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N2 - The viruses associated with malignant tumors in humans include DNA viruses (Epstein-Barr virus (EBV), Kaposi's sarcoma-associated herpesvirus (KSHV), hepatitis B virus (HBV), human papillomavirus, Merkel cell polyomavirus) and a retrovirus replicating through a DNA intermediate (human T-lymphotropic virus, HTLV). Although Merkel cell polyomavirus remains yet to be studied, the expression of human tumor virus genomes is certainly affected by the cellular epigenetic machinery. A remarkable exception is hepatitis C virus (HCV), which causes a persistent infection: as far as we know, the RNA genome of HCV is exempt from the epigenetic control of the host cell. All of the human tumor viruses code for oncoproteins capable to modulate the epigenome of the host cell. The latent membrane protein 1 (LMP1) of EBV upregulates all three cellular DNA methyltransferases (DNMTs) as well as the PcG group protein Bmi-1, resulting in silencing of cellular promoters. LMP2, also encoded by EBV, may induce DNMT1, similarly to LMP1. LANA, a latency-associated nuclear antigen of KSHV recruits DNMTs and histone deacetylases to the chromatin of selected cellular promoters. The HTLV-encoded Tax displaces transcription factors from the promoter of Shp1, a gene coding for the Src homology containing protein tyrosine phosphatase, followed by promoter hypermethylation. The viral oncoprotein HB-X (also called pX), a pleiotropic regulator expressed in hepatocarcinoma cells carrying HBV genomes, inhibits the expression of selected tumor suppressor genes by upregulating DNMT1 and DNMT3A. The HCV core protein is capable to activate DNMT1 and DNMT3B, to silence a distinct set of promoters in HCV-associated liver cancer. Gene suppression is achieved by the E6 oncoprotein in HPV-transformed cells by blocking the activities of coactivator protein arginine and protein lysine methyltransferases. The E7 oncoprotein of the highly oncogenic human papillomavirus, HPV-16, may induce hypermethylation of selected cellular promoters both directly, by binding to DNMT1 and stimulating its activity, and indirectly, by releasing the so-called activating E2F transcription factors that are complexed with members of the retinoblastoma pocket protein family. E2F activates DNMT1 transcription. A similar, indirect mechanism may operate in Merkel cell carcinomas expressing the tumor antigen (TAg) of Merkel cell polyomavirus, resulting in silencing of ATOH1, a master regulator gene. Activating DNA and chromatin modifications regularly also occur in virus-associated neoplasms. The nuclear antigen EBNA1 of EBV may induce local, whereas HB-X of HBV may elicit global DNA hypomethylation. HB-X acts by downregulating DNMT3B involved in the methylation of satellite 2 repeat sequences. The EBV nuclear antigen EBNA2, a transactivator protein, interacts with histone acetyltransferases to establish an activating chromatin conformation at cellular and viral promoters. The coactivator EBNA-LP (EBNA5) promotes this process by the displacement of the histone deacetylase HDAC4 from EBNA2-activated promoters. Whereas LMP1 silences certain promoters in EBV-infected cells, in parallel it activates others. LMP1 induces KDM6B, a histone H3K27me3 demethylase which removes the trimethyl mark from lysine 27 of histone H3 and thereby dissociates PRC1 (polycomb repressive complexes) from their binding sites, resulting in target gene activation. In KSHV-infected cells, LANA also can act both as a silencer and as an activator of promoter activity in a context-dependent manner. MeCP2, a methylcytosine-binding protein, may facilitate both the repressor and the transactivating function of LANA, depending on the promoter analyzed. In addition, LANA induces changes in the positioning of chromosomal domains in interphase nuclei. E7 also has a dual function, involved not only in gene silencing but also in gene activation. In human keratinocytes, HPV-16 E7 increased histone H3 acetylation at the E2F1 and CDC25A promoters. In addition, similarly to LMP1, E7 modulates histone methylation patterns as well: it induces the lysine demethylases KDM6A and KDM6B that target histone H3K27me3 and disrupt polycomb repressor complexes. Elucidation of the complex virus-induced pathoepigenetic alterations may pinpoint new targets for the therapy of virus-associated neoplasms.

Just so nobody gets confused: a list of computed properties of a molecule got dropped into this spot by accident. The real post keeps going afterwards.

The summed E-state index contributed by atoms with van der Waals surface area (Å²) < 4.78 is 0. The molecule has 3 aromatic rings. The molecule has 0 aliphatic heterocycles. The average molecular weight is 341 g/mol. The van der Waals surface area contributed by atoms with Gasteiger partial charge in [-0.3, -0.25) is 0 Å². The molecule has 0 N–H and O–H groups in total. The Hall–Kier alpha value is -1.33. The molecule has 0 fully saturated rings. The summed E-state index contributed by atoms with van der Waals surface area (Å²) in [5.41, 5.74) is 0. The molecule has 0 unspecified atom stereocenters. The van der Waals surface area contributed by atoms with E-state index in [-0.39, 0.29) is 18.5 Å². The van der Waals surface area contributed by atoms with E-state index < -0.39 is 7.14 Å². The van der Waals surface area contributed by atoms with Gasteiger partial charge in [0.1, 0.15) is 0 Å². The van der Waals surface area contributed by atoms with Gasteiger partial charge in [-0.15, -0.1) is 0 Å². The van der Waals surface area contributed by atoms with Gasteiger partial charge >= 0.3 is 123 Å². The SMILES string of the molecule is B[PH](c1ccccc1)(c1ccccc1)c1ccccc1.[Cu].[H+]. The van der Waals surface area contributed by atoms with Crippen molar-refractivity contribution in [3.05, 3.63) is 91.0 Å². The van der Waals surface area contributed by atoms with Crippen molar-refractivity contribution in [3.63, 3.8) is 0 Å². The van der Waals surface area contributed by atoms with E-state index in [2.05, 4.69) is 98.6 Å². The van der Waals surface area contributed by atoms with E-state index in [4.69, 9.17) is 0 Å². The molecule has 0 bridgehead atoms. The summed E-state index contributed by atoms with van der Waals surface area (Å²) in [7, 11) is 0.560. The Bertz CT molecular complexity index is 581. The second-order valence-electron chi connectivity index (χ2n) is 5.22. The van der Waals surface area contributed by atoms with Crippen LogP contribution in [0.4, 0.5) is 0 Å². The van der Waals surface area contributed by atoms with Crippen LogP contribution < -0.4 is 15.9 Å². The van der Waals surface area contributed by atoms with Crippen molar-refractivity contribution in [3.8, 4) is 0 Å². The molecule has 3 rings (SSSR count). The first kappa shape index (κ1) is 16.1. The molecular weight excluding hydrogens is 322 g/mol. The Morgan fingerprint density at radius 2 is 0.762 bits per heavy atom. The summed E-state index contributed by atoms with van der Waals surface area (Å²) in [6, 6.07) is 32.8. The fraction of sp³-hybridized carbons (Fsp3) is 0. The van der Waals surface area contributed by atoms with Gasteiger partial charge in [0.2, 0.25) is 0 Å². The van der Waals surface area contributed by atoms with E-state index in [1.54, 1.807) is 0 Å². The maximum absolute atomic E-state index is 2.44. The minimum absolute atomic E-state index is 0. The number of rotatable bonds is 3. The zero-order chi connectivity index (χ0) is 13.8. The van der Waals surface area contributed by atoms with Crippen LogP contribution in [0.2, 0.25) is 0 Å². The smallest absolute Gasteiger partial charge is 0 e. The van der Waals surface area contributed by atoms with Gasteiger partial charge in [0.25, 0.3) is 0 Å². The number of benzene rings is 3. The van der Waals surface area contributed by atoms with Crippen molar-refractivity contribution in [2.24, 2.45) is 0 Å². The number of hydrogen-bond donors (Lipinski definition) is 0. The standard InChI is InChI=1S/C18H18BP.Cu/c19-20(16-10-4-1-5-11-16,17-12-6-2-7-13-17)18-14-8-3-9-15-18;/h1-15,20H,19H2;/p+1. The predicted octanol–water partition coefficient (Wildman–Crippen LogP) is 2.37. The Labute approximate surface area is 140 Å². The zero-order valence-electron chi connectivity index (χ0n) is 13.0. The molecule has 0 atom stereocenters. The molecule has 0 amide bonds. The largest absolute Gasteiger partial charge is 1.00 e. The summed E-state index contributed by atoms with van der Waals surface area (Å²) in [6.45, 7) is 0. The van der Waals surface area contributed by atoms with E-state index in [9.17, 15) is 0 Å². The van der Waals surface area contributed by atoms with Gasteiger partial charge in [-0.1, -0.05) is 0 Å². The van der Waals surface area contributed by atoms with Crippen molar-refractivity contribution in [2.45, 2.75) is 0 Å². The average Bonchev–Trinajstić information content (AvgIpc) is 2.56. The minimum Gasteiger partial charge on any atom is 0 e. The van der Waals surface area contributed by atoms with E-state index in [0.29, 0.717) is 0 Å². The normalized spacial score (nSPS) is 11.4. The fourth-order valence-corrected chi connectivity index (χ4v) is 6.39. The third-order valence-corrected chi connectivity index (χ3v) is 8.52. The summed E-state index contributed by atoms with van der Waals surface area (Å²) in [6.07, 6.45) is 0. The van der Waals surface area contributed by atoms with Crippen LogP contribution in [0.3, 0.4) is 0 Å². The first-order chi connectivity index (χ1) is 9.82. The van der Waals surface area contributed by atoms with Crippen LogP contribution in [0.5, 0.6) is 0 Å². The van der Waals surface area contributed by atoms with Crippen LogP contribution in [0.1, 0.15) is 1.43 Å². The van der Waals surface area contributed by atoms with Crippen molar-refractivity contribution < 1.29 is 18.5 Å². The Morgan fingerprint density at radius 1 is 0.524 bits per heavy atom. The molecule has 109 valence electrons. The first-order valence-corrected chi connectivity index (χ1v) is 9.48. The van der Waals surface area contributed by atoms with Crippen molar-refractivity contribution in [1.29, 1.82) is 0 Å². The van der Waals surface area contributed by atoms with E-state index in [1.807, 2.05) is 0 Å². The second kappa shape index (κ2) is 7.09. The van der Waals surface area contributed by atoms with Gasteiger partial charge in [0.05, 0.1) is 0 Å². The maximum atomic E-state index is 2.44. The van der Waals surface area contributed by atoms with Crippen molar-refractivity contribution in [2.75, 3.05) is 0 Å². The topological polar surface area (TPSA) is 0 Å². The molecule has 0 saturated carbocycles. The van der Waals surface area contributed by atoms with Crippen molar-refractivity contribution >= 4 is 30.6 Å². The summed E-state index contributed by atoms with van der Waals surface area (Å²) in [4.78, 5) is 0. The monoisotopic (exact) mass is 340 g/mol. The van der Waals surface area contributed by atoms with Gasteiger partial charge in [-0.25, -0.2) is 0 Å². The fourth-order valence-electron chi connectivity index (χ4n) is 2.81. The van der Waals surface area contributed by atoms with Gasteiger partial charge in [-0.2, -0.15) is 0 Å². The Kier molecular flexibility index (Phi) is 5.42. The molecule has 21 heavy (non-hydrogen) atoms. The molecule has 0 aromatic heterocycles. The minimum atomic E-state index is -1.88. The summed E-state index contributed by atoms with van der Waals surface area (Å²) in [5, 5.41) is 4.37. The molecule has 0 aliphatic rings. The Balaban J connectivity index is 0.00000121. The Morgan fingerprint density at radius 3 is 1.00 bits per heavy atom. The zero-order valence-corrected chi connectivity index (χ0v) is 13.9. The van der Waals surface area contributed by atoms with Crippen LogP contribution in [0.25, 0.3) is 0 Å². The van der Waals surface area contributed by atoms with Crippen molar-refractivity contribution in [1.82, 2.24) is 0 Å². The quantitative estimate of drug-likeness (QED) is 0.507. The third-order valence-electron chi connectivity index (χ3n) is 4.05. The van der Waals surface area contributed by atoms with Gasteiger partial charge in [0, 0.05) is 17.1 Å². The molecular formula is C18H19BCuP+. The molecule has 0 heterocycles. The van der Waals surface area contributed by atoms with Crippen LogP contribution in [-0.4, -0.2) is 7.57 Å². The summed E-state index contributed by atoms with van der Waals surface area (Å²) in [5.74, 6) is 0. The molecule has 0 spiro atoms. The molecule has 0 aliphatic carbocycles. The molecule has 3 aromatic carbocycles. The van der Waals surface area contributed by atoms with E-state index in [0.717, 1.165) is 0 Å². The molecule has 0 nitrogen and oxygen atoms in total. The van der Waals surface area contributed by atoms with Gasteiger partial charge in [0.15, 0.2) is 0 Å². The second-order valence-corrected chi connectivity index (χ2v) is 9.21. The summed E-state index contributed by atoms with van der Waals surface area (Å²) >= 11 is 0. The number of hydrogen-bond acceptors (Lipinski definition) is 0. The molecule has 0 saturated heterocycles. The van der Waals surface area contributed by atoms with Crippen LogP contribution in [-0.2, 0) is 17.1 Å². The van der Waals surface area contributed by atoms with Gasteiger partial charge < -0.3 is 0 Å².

AB - The viruses associated with malignant tumors in humans include DNA viruses (Epstein-Barr virus (EBV), Kaposi's sarcoma-associated herpesvirus (KSHV), hepatitis B virus (HBV), human papillomavirus, Merkel cell polyomavirus) and a retrovirus replicating through a DNA intermediate (human T-lymphotropic virus, HTLV). Although Merkel cell polyomavirus remains yet to be studied, the expression of human tumor virus genomes is certainly affected by the cellular epigenetic machinery. A remarkable exception is hepatitis C virus (HCV), which causes a persistent infection: as far as we know, the RNA genome of HCV is exempt from the epigenetic control of the host cell. All of the human tumor viruses code for oncoproteins capable to modulate the epigenome of the host cell. The latent membrane protein 1 (LMP1) of EBV upregulates all three cellular DNA methyltransferases (DNMTs) as well as the PcG group protein Bmi-1, resulting in silencing of cellular promoters. LMP2, also encoded by EBV, may induce DNMT1, similarly to LMP1. LANA, a latency-associated nuclear antigen of KSHV recruits DNMTs and histone deacetylases to the chromatin of selected cellular promoters. The HTLV-encoded Tax displaces transcription factors from the promoter of Shp1, a gene coding for the Src homology containing protein tyrosine phosphatase, followed by promoter hypermethylation. The viral oncoprotein HB-X (also called pX), a pleiotropic regulator expressed in hepatocarcinoma cells carrying HBV genomes, inhibits the expression of selected tumor suppressor genes by upregulating DNMT1 and DNMT3A. The HCV core protein is capable to activate DNMT1 and DNMT3B, to silence a distinct set of promoters in HCV-associated liver cancer. Gene suppression is achieved by the E6 oncoprotein in HPV-transformed cells by blocking the activities of coactivator protein arginine and protein lysine methyltransferases. The E7 oncoprotein of the highly oncogenic human papillomavirus, HPV-16, may induce hypermethylation of selected cellular promoters both directly, by binding to DNMT1 and stimulating its activity, and indirectly, by releasing the so-called activating E2F transcription factors that are complexed with members of the retinoblastoma pocket protein family. E2F activates DNMT1 transcription. A similar, indirect mechanism may operate in Merkel cell carcinomas expressing the tumor antigen (TAg) of Merkel cell polyomavirus, resulting in silencing of ATOH1, a master regulator gene. Activating DNA and chromatin modifications regularly also occur in virus-associated neoplasms. The nuclear antigen EBNA1 of EBV may induce local, whereas HB-X of HBV may elicit global DNA hypomethylation. HB-X acts by downregulating DNMT3B involved in the methylation of satellite 2 repeat sequences. The EBV nuclear antigen EBNA2, a transactivator protein, interacts with histone acetyltransferases to establish an activating chromatin conformation at cellular and viral promoters. The coactivator EBNA-LP (EBNA5) promotes this process by the displacement of the histone deacetylase HDAC4 from EBNA2-activated promoters. Whereas LMP1 silences certain promoters in EBV-infected cells, in parallel it activates others. LMP1 induces KDM6B, a histone H3K27me3 demethylase which removes the trimethyl mark from lysine 27 of histone H3 and thereby dissociates PRC1 (polycomb repressive complexes) from their binding sites, resulting in target gene activation. In KSHV-infected cells, LANA also can act both as a silencer and as an activator of promoter activity in a context-dependent manner. MeCP2, a methylcytosine-binding protein, may facilitate both the repressor and the transactivating function of LANA, depending on the promoter analyzed. In addition, LANA induces changes in the positioning of chromosomal domains in interphase nuclei. E7 also has a dual function, involved not only in gene silencing but also in gene activation. In human keratinocytes, HPV-16 E7 increased histone H3 acetylation at the E2F1 and CDC25A promoters. In addition, similarly to LMP1, E7 modulates histone methylation patterns as well: it induces the lysine demethylases KDM6A and KDM6B that target histone H3K27me3 and disrupt polycomb repressor complexes. Elucidation of the complex virus-induced pathoepigenetic alterations may pinpoint new targets for the therapy of virus-associated neoplasms.